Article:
Cookie policy notice

By continuing to use this site you agree to our cookies policy below:
Since 26 May 2011, the law now states that cookies on websites can ony be used with your specific consent. Cookies allow us to ensure that you enjoy the best browsing experience.

This site is intended for health professionals only

At the heart of general practice since 1960

Four GPs take to the streets to consult with patients for new BBC1 reality show Street Doctor

Primetime TV boost for GPs' image

Four GPs who took to the streets to consult with patients for a new BBC reality TV series believe it will help improve the image of general practice with the public.

Street Doctor starts today (11 January) at 7pm on BBC1 and runs for eight weeks.

It features Dr George Rae, chair of Newcastle and North Tyneside LMC, Dr Jonty Heaversedge and Dr Ayan Panja from London, and Dr Barbara Murray from Stockport.

The four GPs travelled the UK, providing consultations in settings ranging from shopping centres and markets to farms and local choirs.

Despite the obvious lack of confidentiality involved in having a consultation in public to be broadcast on primetime TV, Dr Murray said they often had long queues of people waiting to see them.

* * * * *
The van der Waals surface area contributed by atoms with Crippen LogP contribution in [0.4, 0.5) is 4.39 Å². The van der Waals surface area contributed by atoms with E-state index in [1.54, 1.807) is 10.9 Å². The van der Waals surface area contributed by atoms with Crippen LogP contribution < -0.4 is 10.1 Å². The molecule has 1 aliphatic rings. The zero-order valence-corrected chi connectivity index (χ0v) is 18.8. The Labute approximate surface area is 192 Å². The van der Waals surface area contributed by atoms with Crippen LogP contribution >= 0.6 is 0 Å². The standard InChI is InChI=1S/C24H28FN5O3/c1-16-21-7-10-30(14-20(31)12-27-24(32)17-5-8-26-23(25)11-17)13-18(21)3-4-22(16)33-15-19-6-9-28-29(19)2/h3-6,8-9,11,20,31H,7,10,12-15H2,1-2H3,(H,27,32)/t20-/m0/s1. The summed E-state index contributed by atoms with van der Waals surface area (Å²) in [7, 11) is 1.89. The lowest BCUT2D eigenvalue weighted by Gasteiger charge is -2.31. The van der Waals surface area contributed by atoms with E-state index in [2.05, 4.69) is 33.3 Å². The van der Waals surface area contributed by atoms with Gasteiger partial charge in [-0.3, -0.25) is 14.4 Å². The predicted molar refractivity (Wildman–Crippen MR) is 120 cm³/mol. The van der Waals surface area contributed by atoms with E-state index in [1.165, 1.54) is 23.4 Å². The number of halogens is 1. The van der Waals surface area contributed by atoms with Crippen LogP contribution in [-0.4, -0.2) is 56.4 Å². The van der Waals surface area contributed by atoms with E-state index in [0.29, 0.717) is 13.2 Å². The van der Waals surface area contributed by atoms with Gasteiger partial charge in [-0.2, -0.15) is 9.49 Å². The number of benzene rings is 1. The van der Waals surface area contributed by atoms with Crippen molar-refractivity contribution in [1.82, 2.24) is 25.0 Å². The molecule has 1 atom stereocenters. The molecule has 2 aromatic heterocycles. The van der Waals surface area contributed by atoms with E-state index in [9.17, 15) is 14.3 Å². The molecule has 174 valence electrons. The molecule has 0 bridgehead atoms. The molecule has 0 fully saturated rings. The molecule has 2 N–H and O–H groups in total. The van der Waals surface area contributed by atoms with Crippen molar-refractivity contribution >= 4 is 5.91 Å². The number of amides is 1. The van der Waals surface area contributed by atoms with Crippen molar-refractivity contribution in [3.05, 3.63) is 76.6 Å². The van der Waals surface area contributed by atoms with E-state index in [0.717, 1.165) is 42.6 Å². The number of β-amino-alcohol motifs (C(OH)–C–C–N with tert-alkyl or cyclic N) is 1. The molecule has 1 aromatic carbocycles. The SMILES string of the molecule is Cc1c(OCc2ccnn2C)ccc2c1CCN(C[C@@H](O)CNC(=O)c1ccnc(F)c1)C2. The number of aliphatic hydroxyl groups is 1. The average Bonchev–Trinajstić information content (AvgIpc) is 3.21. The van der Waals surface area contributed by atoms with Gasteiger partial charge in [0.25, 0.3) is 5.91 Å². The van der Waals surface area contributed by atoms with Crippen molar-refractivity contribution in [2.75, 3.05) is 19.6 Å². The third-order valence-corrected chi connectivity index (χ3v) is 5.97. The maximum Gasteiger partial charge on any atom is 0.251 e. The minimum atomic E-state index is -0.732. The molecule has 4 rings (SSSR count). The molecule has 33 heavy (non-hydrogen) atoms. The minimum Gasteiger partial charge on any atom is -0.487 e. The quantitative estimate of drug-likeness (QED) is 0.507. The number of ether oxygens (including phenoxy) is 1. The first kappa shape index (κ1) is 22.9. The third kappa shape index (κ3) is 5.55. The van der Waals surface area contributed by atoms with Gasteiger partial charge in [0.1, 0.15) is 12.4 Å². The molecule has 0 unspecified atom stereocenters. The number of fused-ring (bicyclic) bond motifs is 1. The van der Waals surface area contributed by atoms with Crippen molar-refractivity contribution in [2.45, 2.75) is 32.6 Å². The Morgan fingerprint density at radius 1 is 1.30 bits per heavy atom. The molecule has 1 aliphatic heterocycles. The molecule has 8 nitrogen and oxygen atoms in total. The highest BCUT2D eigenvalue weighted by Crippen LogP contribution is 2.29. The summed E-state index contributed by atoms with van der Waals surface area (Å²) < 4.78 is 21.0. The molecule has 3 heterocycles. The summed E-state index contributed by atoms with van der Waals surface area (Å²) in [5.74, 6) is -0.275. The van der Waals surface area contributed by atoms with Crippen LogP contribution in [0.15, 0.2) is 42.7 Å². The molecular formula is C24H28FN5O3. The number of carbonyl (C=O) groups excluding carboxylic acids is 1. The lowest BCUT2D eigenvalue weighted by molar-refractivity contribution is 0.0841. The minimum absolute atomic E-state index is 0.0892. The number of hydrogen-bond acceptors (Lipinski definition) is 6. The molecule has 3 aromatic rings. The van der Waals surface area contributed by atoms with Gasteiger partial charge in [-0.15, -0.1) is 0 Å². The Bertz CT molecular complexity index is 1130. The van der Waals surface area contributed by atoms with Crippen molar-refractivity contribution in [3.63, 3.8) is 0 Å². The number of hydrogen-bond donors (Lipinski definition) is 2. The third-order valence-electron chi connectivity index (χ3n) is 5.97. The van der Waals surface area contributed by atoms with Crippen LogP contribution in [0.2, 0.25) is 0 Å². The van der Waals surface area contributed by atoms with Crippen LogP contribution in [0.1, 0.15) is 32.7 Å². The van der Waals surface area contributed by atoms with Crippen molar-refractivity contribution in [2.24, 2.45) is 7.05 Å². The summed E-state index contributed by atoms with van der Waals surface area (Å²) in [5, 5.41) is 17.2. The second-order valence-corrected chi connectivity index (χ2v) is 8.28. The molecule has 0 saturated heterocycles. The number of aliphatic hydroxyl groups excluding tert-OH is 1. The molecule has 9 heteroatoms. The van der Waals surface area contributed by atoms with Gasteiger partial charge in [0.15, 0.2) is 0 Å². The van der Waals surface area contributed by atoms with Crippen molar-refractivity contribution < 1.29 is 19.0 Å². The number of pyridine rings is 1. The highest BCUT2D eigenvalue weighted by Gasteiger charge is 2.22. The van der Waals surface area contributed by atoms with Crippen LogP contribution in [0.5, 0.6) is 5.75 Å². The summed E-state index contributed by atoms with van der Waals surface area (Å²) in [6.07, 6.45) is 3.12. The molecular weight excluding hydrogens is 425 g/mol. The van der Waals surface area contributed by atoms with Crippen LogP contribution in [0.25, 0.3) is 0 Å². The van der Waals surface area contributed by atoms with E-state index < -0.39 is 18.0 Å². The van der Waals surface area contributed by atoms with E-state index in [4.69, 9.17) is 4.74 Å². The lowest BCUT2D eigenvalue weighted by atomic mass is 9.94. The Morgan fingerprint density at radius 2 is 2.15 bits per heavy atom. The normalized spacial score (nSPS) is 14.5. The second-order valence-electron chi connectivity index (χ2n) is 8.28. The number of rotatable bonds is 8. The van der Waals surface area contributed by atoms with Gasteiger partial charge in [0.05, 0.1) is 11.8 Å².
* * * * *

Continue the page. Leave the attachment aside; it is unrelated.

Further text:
'Once people realised we weren't there to exploit them they were really into it,' she said.

'In Glasgow they lined up to see us. It was like bringing the surgery to the people.

'One homeless man ran down the street after me – he had a leg ulcer, but had avoided going to the hospital because he felt he was judged there.'

Dr Heaversedge said he hoped the show would counter often negative portrayals of GPs in the media.

'We were trying to engage with people in a way that wouldn't be patronising or preachy.

'It might hopefully let people see what we're like. We're pretty approachable and I hope it will show us as people who care about their patients.'

Both GPs said the programme went to great lengths to reassure patients over the issue of confidentiality. Each patient was informed about what was involved before going ahead with the consultation.

Once over, if they were happy, they signed a consent form, but were still given a number to call in case they wanted to opt out.

Two independent doctors also looked at the film to make sure no patient rights were breached.

'We virtually crossed every 't' we could,' Dr Murray said.

Dr Heaversedge added: 'The BBC was really behind the idea of not embarrassing the patients. It's not supposed to be about going into patients' backgrounds. It's supposed to be touching on issues that are worrying them that they want to talk about.'

pulse@cmpmedica.com

Rate this article 

Click to rate

  • 1 star out of 5
  • 2 stars out of 5
  • 3 stars out of 5
  • 4 stars out of 5
  • 5 stars out of 5

0 out of 5 stars

Have your say